Mastering Intensive Care 057 with Georg Auzinger – Remembering to keep the patient at the centre of what we do
Those of you who are consultant intensivists or attendings hopefully remember most of your trainees – especially the ones you met when you were a brand new intensivist.
In this episode I speak with Dr Georg Auzinger who in 1997 moved from Austria to Australia to train in intensive care at the same ICU I was beginning my first job as a specialist intensivist. I have fond memories of working with Georg, have enjoyed the friendship we have developed and have been thrilled to see from afar how well his career has progressed.
Nowadays Georg has a senior position in the United Kingdom intensive care field where he is Consultant Honorary Senior Lecturer in Intensive Care Medicine, Lead Clinician at the Liver Intensive Care Unit and Director of the Veno Arterial ECMO service at King’s College Hospital NHS Foundation Trust in London. He is PTEeXAM board certified for perioperative transoesophageal echocardiography and also leads on critical care echocardiography training.
Georg has played a substantial role in the outstanding international reputation the Liver Intensive Care Unit at King’s has maintained over the last decade. He is member and associate fellow of the UK Intensive Care Society, as well as member of the European Society of Intensive Care Medicine, the Society of Critical Care Medicine, the Austrian Society of Internal Medicine and the International Liver Transplantation Society.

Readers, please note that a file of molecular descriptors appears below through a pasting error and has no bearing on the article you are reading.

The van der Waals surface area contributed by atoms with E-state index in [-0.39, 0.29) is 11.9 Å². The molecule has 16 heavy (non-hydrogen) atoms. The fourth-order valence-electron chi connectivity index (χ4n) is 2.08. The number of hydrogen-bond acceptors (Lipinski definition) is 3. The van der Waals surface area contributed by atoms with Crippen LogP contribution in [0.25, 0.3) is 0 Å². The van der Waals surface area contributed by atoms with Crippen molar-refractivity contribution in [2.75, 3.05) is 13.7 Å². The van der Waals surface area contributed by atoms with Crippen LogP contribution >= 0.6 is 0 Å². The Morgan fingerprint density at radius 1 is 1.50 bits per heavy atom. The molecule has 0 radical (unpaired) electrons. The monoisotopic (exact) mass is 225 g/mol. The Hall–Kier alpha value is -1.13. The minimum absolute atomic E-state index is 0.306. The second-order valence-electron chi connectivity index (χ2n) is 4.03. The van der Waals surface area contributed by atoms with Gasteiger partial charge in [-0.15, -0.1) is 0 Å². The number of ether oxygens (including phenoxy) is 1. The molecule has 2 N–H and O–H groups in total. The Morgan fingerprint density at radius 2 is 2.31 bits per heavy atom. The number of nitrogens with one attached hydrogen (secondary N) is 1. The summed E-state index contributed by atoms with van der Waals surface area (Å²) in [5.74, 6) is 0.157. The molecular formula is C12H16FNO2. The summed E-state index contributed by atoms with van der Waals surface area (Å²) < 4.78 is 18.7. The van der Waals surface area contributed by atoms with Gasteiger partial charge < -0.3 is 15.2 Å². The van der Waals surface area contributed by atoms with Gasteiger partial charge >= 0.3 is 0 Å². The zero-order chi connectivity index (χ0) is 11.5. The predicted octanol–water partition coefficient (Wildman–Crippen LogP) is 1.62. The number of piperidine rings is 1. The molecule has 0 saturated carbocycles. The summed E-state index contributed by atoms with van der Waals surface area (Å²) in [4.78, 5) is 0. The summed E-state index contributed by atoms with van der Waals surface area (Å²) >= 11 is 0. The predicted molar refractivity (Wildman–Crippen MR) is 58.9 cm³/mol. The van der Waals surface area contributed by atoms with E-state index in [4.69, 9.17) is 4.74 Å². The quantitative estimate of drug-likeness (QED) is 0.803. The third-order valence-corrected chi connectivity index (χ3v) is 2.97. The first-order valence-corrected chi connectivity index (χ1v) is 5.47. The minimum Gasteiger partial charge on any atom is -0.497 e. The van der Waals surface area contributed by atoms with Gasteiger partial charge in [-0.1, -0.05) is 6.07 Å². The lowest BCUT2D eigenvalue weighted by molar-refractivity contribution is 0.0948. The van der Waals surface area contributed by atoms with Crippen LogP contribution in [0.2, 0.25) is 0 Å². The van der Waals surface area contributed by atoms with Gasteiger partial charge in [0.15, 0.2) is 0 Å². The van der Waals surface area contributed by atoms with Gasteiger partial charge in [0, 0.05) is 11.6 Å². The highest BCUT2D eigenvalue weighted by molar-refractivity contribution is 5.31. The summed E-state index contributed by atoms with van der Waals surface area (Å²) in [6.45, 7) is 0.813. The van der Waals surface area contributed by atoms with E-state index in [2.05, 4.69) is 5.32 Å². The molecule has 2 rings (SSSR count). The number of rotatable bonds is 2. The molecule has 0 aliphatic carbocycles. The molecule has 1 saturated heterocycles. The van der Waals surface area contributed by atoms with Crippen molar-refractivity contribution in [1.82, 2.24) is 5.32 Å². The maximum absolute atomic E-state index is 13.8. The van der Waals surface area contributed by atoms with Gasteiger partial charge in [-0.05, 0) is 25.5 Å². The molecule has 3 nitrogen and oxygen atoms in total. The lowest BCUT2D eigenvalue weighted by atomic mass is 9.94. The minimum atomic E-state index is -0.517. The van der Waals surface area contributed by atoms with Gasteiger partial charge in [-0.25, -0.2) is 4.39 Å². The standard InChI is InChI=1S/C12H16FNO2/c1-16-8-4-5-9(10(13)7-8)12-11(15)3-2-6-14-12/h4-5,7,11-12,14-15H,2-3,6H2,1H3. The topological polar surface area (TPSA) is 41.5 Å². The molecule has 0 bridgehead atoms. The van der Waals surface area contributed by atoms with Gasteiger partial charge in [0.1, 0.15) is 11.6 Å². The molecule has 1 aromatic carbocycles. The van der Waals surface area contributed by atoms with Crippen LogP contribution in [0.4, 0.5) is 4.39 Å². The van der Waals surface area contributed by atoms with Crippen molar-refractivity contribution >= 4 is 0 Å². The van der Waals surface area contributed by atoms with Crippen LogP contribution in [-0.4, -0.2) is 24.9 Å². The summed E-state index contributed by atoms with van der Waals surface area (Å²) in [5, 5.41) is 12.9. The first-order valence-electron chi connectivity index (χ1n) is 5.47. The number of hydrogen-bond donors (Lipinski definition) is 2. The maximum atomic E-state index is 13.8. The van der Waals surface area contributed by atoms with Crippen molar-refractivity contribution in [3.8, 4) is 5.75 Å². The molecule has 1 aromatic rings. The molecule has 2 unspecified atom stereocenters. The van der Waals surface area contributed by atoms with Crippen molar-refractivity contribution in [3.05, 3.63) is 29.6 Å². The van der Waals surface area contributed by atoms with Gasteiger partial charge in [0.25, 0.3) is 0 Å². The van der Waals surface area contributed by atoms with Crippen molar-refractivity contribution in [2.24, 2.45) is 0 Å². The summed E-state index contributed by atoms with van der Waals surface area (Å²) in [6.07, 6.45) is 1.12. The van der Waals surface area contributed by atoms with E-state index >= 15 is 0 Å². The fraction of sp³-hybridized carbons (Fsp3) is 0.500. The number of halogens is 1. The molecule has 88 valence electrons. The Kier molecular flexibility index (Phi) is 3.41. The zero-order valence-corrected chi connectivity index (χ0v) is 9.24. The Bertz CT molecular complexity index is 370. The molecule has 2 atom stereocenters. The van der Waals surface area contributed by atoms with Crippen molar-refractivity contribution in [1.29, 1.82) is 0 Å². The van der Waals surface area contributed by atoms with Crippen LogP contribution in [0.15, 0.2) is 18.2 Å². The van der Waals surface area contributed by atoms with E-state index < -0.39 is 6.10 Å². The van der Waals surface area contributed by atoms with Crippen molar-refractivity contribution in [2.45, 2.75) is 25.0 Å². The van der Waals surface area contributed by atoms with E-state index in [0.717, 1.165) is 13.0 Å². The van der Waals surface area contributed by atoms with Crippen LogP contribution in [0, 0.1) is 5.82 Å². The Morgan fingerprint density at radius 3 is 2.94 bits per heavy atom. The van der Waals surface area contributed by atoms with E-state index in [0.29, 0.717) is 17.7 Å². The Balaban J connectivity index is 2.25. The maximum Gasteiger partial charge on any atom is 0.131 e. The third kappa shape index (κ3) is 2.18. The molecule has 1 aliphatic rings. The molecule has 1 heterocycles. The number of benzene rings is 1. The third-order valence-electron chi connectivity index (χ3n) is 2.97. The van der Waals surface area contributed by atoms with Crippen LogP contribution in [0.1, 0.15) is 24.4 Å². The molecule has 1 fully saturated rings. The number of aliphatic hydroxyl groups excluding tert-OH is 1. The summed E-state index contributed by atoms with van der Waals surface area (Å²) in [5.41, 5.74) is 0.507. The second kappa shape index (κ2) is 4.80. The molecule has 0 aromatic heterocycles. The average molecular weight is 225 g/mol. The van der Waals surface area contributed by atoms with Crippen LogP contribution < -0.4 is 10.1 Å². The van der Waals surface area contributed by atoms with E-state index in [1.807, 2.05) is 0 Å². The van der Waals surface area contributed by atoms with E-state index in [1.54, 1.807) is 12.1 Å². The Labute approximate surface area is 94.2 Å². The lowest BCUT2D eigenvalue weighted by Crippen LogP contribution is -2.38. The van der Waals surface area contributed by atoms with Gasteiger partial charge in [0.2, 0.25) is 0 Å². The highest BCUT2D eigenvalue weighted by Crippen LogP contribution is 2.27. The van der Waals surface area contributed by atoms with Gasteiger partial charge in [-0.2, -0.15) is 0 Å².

In this conversation, Georg and I do some reminiscing, as we talk about:
- His transition from doing general medicine in Austria to intensive care in Australia
- How he found his way to Kings College Hospital in London
- The changes in the last 2 decades in the types of patients being admitted to ICU
- The current resource constraints in the UK
- Working in the Clinical Director role in a busy institution
- How beneficial colleague performance reviews can be for both parties
- Relationship building between nurses and doctors
- Communicating with colleagues
- The importance of keeping the patient at the centre of what we do
- The difficulties he recognises in balancing his work and life